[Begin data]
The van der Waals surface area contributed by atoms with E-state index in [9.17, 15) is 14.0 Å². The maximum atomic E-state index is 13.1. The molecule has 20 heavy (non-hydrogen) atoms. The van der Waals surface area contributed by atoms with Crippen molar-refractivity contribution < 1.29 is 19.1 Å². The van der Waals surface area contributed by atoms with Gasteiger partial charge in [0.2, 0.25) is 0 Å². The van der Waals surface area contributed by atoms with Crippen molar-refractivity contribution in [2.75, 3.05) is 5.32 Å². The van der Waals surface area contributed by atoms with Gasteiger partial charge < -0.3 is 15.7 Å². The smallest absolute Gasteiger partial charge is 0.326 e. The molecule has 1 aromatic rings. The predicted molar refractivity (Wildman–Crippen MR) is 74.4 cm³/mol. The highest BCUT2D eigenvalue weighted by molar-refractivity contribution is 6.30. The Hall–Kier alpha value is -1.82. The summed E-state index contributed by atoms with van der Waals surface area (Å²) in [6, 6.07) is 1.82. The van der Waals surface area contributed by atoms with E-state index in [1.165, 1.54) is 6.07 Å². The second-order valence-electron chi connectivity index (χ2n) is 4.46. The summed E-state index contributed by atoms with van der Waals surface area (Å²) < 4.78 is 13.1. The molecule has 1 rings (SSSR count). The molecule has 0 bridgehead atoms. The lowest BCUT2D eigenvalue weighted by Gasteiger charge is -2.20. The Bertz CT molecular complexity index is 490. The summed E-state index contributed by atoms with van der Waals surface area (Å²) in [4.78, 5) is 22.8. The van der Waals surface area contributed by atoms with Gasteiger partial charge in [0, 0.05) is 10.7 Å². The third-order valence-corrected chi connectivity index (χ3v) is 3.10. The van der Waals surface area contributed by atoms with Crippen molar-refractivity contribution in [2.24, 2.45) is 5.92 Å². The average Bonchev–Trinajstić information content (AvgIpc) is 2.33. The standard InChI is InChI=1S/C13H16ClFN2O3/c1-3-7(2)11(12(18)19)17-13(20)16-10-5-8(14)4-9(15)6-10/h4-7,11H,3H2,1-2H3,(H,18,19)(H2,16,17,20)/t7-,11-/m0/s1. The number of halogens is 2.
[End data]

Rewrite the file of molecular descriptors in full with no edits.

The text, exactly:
The van der Waals surface area contributed by atoms with E-state index in [9.17, 15) is 14.0 Å². The maximum atomic E-state index is 13.1. The molecule has 20 heavy (non-hydrogen) atoms. The van der Waals surface area contributed by atoms with Crippen molar-refractivity contribution < 1.29 is 19.1 Å². The van der Waals surface area contributed by atoms with Gasteiger partial charge in [0.2, 0.25) is 0 Å². The van der Waals surface area contributed by atoms with Crippen molar-refractivity contribution in [2.75, 3.05) is 5.32 Å². The van der Waals surface area contributed by atoms with Gasteiger partial charge < -0.3 is 15.7 Å². The smallest absolute Gasteiger partial charge is 0.326 e. The molecule has 1 aromatic rings. The predicted molar refractivity (Wildman–Crippen MR) is 74.4 cm³/mol. The highest BCUT2D eigenvalue weighted by molar-refractivity contribution is 6.30. The Hall–Kier alpha value is -1.82. The summed E-state index contributed by atoms with van der Waals surface area (Å²) in [6, 6.07) is 1.82. The van der Waals surface area contributed by atoms with E-state index in [1.165, 1.54) is 6.07 Å². The second-order valence-electron chi connectivity index (χ2n) is 4.46. The summed E-state index contributed by atoms with van der Waals surface area (Å²) < 4.78 is 13.1. The molecule has 1 rings (SSSR count). The molecule has 0 bridgehead atoms. The lowest BCUT2D eigenvalue weighted by Gasteiger charge is -2.20. The Bertz CT molecular complexity index is 490. The summed E-state index contributed by atoms with van der Waals surface area (Å²) in [4.78, 5) is 22.8. The van der Waals surface area contributed by atoms with Gasteiger partial charge in [0, 0.05) is 10.7 Å². The third-order valence-corrected chi connectivity index (χ3v) is 3.10. The van der Waals surface area contributed by atoms with Crippen molar-refractivity contribution in [2.24, 2.45) is 5.92 Å². The average Bonchev–Trinajstić information content (AvgIpc) is 2.33. The standard InChI is InChI=1S/C13H16ClFN2O3/c1-3-7(2)11(12(18)19)17-13(20)16-10-5-8(14)4-9(15)6-10/h4-7,11H,3H2,1-2H3,(H,18,19)(H2,16,17,20)/t7-,11-/m0/s1. The number of halogens is 2.